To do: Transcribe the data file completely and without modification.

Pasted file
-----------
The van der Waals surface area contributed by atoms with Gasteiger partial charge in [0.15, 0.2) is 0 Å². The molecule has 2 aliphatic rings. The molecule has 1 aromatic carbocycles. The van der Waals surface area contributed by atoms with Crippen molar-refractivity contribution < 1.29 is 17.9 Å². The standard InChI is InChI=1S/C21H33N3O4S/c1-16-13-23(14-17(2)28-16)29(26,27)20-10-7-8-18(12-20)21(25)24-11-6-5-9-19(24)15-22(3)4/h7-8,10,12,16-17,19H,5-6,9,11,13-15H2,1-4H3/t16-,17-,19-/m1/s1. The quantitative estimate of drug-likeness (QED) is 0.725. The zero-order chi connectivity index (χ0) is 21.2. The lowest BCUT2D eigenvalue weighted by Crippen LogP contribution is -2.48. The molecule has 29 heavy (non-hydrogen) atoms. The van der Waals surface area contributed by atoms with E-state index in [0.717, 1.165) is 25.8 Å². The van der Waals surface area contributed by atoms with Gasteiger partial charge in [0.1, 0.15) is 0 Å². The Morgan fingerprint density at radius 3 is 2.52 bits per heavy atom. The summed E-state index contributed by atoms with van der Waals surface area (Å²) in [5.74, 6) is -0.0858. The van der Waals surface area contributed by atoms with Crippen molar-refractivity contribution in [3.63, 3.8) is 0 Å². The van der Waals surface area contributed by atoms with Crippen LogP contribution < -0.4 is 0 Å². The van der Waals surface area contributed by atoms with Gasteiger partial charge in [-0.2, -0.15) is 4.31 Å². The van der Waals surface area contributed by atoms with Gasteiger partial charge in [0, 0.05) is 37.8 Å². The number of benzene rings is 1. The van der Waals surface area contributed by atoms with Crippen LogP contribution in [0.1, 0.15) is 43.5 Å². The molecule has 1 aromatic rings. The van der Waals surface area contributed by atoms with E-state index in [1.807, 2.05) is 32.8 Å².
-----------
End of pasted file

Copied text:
The van der Waals surface area contributed by atoms with Gasteiger partial charge in [0.15, 0.2) is 0 Å². The molecule has 2 aliphatic rings. The molecule has 1 aromatic carbocycles. The van der Waals surface area contributed by atoms with Crippen molar-refractivity contribution < 1.29 is 17.9 Å². The standard InChI is InChI=1S/C21H33N3O4S/c1-16-13-23(14-17(2)28-16)29(26,27)20-10-7-8-18(12-20)21(25)24-11-6-5-9-19(24)15-22(3)4/h7-8,10,12,16-17,19H,5-6,9,11,13-15H2,1-4H3/t16-,17-,19-/m1/s1. The quantitative estimate of drug-likeness (QED) is 0.725. The zero-order chi connectivity index (χ0) is 21.2. The lowest BCUT2D eigenvalue weighted by Crippen LogP contribution is -2.48. The molecule has 29 heavy (non-hydrogen) atoms. The van der Waals surface area contributed by atoms with E-state index in [0.717, 1.165) is 25.8 Å². The van der Waals surface area contributed by atoms with Gasteiger partial charge in [0.1, 0.15) is 0 Å². The Morgan fingerprint density at radius 3 is 2.52 bits per heavy atom. The summed E-state index contributed by atoms with van der Waals surface area (Å²) in [5.74, 6) is -0.0858. The van der Waals surface area contributed by atoms with Crippen molar-refractivity contribution in [3.63, 3.8) is 0 Å². The van der Waals surface area contributed by atoms with Crippen LogP contribution < -0.4 is 0 Å². The van der Waals surface area contributed by atoms with Gasteiger partial charge in [-0.2, -0.15) is 4.31 Å². The van der Waals surface area contributed by atoms with Gasteiger partial charge in [0, 0.05) is 37.8 Å². The number of benzene rings is 1. The van der Waals surface area contributed by atoms with Crippen LogP contribution in [0.1, 0.15) is 43.5 Å². The molecule has 1 aromatic rings. The van der Waals surface area contributed by atoms with E-state index in [1.807, 2.05) is 32.8 Å².